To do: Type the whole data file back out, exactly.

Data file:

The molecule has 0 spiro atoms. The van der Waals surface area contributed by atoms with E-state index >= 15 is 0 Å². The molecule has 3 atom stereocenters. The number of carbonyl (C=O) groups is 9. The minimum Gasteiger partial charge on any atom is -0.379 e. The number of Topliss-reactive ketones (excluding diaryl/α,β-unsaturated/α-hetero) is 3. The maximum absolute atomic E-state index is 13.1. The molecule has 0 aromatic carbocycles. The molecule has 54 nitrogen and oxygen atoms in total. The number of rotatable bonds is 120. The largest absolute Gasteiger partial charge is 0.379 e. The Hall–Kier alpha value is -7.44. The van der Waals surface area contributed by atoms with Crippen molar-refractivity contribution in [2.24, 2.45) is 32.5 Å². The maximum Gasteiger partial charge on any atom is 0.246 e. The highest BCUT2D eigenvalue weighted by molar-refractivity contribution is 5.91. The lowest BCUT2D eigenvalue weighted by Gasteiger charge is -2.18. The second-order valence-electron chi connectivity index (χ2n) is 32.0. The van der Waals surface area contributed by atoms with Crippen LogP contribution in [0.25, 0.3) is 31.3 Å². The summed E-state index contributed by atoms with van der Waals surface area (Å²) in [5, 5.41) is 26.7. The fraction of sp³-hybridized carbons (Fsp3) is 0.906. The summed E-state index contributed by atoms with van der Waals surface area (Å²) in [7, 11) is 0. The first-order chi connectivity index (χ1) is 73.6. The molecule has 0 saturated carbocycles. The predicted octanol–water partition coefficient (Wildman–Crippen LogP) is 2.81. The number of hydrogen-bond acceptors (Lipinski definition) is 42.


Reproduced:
The molecule has 0 spiro atoms. The van der Waals surface area contributed by atoms with E-state index >= 15 is 0 Å². The molecule has 3 atom stereocenters. The number of carbonyl (C=O) groups is 9. The minimum Gasteiger partial charge on any atom is -0.379 e. The number of Topliss-reactive ketones (excluding diaryl/α,β-unsaturated/α-hetero) is 3. The maximum absolute atomic E-state index is 13.1. The molecule has 0 aromatic carbocycles. The molecule has 54 nitrogen and oxygen atoms in total. The number of rotatable bonds is 120. The largest absolute Gasteiger partial charge is 0.379 e. The Hall–Kier alpha value is -7.44. The van der Waals surface area contributed by atoms with Crippen molar-refractivity contribution in [2.24, 2.45) is 32.5 Å². The maximum Gasteiger partial charge on any atom is 0.246 e. The highest BCUT2D eigenvalue weighted by molar-refractivity contribution is 5.91. The lowest BCUT2D eigenvalue weighted by Gasteiger charge is -2.18. The second-order valence-electron chi connectivity index (χ2n) is 32.0. The van der Waals surface area contributed by atoms with Crippen LogP contribution in [0.25, 0.3) is 31.3 Å². The summed E-state index contributed by atoms with van der Waals surface area (Å²) in [5, 5.41) is 26.7. The fraction of sp³-hybridized carbons (Fsp3) is 0.906. The summed E-state index contributed by atoms with van der Waals surface area (Å²) in [7, 11) is 0. The first-order chi connectivity index (χ1) is 73.6. The molecule has 0 saturated carbocycles. The predicted octanol–water partition coefficient (Wildman–Crippen LogP) is 2.81. The number of hydrogen-bond acceptors (Lipinski definition) is 42.